Despite this, it appears that after the January 2010 amendment, some New Jersey courts continued to allow certain palimony claims, with no written agreements, to go forward where, for example, the promise was made or the right to palimony arose before the 2010 law was enacted. However, it's not clear how long New Jersey courts will continue to consider palimony requests based on nothing more than an oral promise, or based strictly on equitable considerations.
The application of this law to palimony claims is not yet settled in New Jersey, and litigation continues to rage over whether this law should be applied only prospectively (to post-2010 cases), or whether it should also apply retroactively.
If your long-term partner agreed to provide you financial support in the event of a breakup, or upon his or her death, you may want to speak to an experienced family law attorney to determine whether you and your partner should put the agreement in writing.
Because there is so much uncertainty regarding current claims for palimony in New Jersey, it’s a good idea to consult with a local attorney if you are seeking or defending against a claim for palimony.
Ordinarily, the “equitable distribution” of property arises only in divorce cases. So, when courts are asked to divide property between unmarried couples, they will have to rely on their general powers of fairness to reach a just decision.
Although there isn’t a specific set of factors courts must consider to divide property between unmarried partners, a few New Jersey cases indicate that judges might look for the following:
If the court finds that unmarried partners engaged in a “joint venture,” they may be able to pursue a claim for “partition” (a request that a court divide property) in the appropriate New Jersey family law court, which is called the “Chancery Division.”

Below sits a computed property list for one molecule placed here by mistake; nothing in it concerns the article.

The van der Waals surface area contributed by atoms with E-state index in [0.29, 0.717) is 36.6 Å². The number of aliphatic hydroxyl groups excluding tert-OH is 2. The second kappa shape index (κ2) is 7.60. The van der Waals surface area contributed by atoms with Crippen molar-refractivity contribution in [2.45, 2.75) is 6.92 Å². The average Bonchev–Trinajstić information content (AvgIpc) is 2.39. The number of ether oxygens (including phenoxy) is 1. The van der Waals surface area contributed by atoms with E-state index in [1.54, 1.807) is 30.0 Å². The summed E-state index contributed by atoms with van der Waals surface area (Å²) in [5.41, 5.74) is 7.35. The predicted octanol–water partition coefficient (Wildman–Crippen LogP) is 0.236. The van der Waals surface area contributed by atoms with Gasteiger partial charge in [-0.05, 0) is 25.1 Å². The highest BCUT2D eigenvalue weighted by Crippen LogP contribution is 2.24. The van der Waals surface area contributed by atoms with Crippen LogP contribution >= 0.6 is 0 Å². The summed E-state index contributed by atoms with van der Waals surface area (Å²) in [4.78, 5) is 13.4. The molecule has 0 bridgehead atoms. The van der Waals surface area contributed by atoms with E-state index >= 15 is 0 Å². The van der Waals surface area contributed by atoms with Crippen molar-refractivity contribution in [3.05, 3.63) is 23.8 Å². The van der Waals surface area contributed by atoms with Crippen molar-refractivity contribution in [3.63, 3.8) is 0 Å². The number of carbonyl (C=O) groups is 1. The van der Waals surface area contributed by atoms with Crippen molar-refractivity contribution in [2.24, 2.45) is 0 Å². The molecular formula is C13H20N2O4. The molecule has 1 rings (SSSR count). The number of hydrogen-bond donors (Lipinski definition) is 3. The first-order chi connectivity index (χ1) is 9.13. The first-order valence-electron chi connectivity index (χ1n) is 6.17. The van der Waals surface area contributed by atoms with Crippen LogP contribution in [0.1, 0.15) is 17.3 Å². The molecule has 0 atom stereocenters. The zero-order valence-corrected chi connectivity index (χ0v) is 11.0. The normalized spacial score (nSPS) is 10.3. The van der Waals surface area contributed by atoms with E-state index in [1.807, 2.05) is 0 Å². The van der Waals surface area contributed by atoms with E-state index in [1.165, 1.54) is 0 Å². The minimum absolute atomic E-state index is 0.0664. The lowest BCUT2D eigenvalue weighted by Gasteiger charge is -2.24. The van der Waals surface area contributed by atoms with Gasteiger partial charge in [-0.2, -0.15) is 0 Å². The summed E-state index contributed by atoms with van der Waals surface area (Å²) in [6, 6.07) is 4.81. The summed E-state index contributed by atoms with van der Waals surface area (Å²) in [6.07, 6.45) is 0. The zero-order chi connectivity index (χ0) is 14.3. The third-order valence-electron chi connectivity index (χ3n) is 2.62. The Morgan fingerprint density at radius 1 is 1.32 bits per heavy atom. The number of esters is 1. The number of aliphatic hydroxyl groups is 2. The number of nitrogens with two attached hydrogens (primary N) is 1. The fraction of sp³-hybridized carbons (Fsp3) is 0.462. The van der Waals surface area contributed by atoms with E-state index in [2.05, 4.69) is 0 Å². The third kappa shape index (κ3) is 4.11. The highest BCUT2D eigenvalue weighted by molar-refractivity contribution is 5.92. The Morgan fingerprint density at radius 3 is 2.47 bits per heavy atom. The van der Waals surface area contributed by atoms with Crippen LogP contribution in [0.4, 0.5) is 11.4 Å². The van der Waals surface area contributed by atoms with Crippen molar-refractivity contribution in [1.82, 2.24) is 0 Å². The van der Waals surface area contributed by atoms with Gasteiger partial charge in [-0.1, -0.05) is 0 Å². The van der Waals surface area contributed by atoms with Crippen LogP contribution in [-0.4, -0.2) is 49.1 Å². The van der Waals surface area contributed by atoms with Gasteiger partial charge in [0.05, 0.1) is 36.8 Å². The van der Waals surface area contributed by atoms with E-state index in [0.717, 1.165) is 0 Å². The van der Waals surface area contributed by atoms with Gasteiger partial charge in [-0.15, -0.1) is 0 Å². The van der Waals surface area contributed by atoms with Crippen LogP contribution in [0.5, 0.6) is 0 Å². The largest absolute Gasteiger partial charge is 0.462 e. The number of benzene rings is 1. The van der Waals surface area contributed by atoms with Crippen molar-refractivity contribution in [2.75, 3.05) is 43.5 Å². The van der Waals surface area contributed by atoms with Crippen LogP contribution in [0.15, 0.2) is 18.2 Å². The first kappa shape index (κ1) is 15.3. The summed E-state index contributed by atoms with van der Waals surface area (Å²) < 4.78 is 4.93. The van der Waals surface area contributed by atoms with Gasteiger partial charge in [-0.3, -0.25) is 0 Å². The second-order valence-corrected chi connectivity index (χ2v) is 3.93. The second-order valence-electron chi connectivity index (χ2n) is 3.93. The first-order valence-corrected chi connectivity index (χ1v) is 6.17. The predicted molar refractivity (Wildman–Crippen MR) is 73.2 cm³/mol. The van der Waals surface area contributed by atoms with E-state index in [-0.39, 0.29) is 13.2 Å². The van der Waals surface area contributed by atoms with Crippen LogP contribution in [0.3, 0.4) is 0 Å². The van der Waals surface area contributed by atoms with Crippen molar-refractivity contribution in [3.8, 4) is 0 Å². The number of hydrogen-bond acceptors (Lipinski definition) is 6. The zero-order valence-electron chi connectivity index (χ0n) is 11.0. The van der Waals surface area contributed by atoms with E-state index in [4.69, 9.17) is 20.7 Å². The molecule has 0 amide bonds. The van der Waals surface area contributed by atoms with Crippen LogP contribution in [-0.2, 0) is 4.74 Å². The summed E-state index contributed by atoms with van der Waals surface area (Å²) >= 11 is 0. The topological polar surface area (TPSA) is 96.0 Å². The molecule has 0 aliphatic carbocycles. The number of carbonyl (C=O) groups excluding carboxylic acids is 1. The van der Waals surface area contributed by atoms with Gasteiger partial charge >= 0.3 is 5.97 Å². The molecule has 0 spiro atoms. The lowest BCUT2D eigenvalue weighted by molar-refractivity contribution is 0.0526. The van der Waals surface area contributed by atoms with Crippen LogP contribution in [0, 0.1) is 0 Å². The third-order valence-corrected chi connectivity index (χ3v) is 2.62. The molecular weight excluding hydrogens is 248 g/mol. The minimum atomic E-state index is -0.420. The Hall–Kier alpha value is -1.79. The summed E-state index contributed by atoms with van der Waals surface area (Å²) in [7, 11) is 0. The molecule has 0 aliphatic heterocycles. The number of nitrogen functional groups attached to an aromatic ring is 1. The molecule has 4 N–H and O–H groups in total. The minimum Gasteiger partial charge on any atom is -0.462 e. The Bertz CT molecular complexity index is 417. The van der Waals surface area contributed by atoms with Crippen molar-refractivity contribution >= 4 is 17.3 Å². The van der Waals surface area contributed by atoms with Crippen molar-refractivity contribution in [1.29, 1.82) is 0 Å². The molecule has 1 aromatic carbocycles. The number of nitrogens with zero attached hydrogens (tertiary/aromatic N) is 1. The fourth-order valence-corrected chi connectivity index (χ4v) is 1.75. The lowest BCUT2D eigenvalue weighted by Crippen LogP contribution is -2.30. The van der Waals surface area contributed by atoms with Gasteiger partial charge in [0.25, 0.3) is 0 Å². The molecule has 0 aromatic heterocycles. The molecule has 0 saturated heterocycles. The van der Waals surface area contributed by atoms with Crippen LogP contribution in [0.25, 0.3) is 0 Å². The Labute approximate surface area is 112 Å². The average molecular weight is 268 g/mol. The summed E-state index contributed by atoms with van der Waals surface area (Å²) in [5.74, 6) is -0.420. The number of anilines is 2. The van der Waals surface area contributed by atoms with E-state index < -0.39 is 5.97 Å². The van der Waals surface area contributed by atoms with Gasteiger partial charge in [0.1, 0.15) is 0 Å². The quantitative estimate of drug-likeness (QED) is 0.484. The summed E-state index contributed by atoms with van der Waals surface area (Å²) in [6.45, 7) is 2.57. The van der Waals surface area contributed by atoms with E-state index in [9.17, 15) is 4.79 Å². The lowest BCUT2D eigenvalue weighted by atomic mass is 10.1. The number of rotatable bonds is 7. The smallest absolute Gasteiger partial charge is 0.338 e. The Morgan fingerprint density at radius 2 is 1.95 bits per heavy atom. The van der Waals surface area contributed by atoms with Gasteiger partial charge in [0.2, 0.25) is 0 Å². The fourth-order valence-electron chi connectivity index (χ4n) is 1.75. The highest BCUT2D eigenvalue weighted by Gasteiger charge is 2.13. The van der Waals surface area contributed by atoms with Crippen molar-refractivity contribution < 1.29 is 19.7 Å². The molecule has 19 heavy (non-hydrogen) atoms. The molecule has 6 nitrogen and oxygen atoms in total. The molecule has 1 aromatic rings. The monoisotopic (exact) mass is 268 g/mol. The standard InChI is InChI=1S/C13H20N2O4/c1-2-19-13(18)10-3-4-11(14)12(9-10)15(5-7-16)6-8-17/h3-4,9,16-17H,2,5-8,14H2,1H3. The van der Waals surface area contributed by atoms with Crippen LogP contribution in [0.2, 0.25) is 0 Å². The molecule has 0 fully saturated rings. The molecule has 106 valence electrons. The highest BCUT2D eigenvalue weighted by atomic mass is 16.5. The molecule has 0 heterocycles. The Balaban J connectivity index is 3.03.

Again, courts have a lot of discretion on how to divide property, but generally, courts will divide the property equally or in some other way that’s fair. Where actual division of property isn’t practical, the court may order that that property be sold and the net proceeds be divided equally, or in some other way that’s fair under the circumstances of the case.
As you can see, outcomes can be very unpredictable. So, if you’re in a long-term, unmarried relationship, and have amassed significant property with your partner, you may want to speak with your partner about how property should be divided in the event your relationship ends.
In order to fully protect your rights, you should probably put your agreement(s) in writing, and have these agreements reviewed by attorneys. If that’s not possible, and you and your partner breakup and can’t agree on how your property should be divided, you may have to go to court, and ask a judge to decide.
For the full text of the law prohibiting oral palimony agreements, see N.J.S.A. 25:1-5.
For a recent case denying a claim for palimony with no written agreement, see Cavalli v. Arena, (2012) 425 N.J.Sup.Ct. 595.
For a discussion of partition of property between unmarried partners, see Mitchell v. Oksienik, (2005) 380 N.J.Super.A.D. 119.